Cavity-stabilized lasers and Microwave Photonics

Cavity-stabilized lasers and microwave-photonics

The aim of this project is to build ultra stable lasers for metrological and space applications. The lasers are stabilized to ultra stable F

A continuous-wave (CW) laser is locked to an ultra high finesse Fabry-Perot cavity using the Pound-Drever-Hall (PDH) technique. In that case the laser relative frequency fluctuations will be equal to the cavity relative length fluctuations.abry-Perot cavities. Four lasers are under construction. 2 at room temperature (spherical cavity and the ultra-compact cavity) and 1 at cryogenic temperature (silicon cavity at 17 K)

Room temperature ultra stable cavities:

  • Spherical cavity

The cavity is a 5 cm long commercial spherical cavity based on a design by NIST. The spherical spacer, in ULE, is held at an optimized angle for minimizing vibration sensitivity. Fused-Silica mirror substrates are optically contacted to a spherical ULE spacer; ULE rings are placed on the SiO2 substrates to adjust the cavity inversion temperature at 10,5°C.

We have obtained a residual SSB phase noise of L(f) = -104 dBc/Hz at 1 Hz offset frequency for a 10 GHz carrier. The obtained relative frequency stability is 1.9x10-15 at 1 s. Our goal is to reach the thermal noise floor of the cavity at 8.10-16 at short integration times.

See also: Ultra-low phase noise all-optical microwave generation setup based on commercial devices, A. Didier et al., Applied Optics 54, pp. 3682-3686, 2015.

  • Ultra-compact cavity

The objective here is the realization of an Ultra compact (40 liters) laser stabilized on a small Fabry Perot cavity with frequency instability lower than 10-14 at short term in order to propose a new alternative for compact ultra stable oscillators (like quartz for example). The ULE cavity is 2.5 cm long with crystalline coatings on fused silicate mirror. The calculated sensitivity to vibration is lower than 10-12 m/s-2 in each directions. The thermal noise floor was calculated to be 1.2x10-15.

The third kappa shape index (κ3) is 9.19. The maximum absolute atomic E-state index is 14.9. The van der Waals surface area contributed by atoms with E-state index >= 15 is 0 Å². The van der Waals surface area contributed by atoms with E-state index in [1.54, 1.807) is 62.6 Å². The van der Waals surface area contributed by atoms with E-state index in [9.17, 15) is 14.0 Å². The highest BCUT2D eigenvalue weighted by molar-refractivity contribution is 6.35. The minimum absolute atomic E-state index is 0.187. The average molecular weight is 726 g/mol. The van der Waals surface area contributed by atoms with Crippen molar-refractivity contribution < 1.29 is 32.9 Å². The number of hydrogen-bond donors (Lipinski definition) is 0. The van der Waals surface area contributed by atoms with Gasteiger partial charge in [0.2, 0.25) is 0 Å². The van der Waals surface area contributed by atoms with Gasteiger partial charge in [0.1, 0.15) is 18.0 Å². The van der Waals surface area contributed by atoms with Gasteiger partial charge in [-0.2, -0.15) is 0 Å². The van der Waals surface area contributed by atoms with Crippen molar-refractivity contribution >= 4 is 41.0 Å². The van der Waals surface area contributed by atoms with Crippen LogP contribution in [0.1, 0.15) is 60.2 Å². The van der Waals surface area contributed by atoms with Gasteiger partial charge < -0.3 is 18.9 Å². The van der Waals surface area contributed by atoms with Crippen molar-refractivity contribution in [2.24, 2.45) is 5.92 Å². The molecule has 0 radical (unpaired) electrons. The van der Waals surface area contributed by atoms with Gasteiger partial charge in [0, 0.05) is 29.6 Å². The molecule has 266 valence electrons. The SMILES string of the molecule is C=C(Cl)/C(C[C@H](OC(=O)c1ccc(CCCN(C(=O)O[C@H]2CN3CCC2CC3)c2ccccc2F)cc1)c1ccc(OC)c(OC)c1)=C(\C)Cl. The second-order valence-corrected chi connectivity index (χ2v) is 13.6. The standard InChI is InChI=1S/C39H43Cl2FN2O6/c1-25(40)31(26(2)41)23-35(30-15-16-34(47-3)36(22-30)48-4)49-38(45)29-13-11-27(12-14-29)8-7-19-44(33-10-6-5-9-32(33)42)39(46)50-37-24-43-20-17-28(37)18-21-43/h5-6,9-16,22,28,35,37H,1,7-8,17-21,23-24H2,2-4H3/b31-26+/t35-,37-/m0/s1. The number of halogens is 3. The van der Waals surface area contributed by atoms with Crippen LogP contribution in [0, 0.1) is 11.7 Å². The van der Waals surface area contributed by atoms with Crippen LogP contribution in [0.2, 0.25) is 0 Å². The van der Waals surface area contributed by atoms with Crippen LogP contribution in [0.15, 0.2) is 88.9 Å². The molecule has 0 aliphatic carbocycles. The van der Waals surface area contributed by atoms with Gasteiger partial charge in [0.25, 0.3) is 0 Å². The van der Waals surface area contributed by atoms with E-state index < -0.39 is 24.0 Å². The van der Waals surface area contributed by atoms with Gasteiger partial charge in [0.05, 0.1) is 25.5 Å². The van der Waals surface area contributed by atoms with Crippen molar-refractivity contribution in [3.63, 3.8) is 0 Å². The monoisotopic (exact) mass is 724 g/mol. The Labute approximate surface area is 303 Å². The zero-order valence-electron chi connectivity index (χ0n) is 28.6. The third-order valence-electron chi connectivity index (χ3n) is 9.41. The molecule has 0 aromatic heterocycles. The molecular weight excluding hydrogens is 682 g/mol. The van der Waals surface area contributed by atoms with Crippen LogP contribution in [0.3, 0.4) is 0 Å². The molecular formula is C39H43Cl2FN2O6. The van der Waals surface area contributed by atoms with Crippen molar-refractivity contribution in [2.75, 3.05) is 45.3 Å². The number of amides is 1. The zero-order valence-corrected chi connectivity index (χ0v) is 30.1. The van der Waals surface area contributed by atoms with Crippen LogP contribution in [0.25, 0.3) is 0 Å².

Cryogenic ultra stable cavity

The objective here is the realization of a laser with frequency instability lower than 10-16 at short term for metrological applications and in particular for the neutral optical clocks local oscillator.

The cavity is in silicon which has two temperatures (124 K and 17 K) where its linear expansion coefficient is equal to zero. The calculated sensitivity to vibrations is less than 5x10-12 m/s-2 in each directions. 

In order to reach the cavity thermal noise floor (4x10-17) we have developed a very low vibration cryocooler in collaboration with the french company Mycryofirm.

We use femtosecond-laser frequency combs to generate ultra-low noise microwave signals.

An optical frequency comb is a wonderful tool  to link the optical and microwave frequency ranges.

We have shown, with our collegues from the LNE SYRTE- Observatoire de Paris, that the comb noise, used as a frequency divider to generate a 10 GHz carrier,  can be as low as -120 dBc/Hz at 1 Hz  leading to a relative frequency stability of the order of  1.10-16 τ-1/2

We have used this frequency comb to characterize the residual phase noise of the laser stabilized on the spherical cavity. We obtained a single side band phase noise of  L(f) = -104 dBc/Hz at 1 Hz offset frequency for a 10 GHz carrier.


Ultra-low noise microwave extraction from fiber-based optical frequency comb, J. Millo et al., Optics Letters 34, 3707-3709, 2009.

Sub-100 attoseconds Optics-to-microwave synchronization, W. Zhang et al., Applied Physics Letters 24, 025102, 2010.

Advanced noise reduction techniques for ultra-low phase noise optical-to-microwave division with femtosecond fiber combs, W. Zhang et al., IEEE Trans. on UFFC 58, 900-908, 2011.

Ultra-low phase noise all-optical microwave generation setup based on commercial devices, A. Didier et al., Applied Optics 54, 3682-3686, 2015.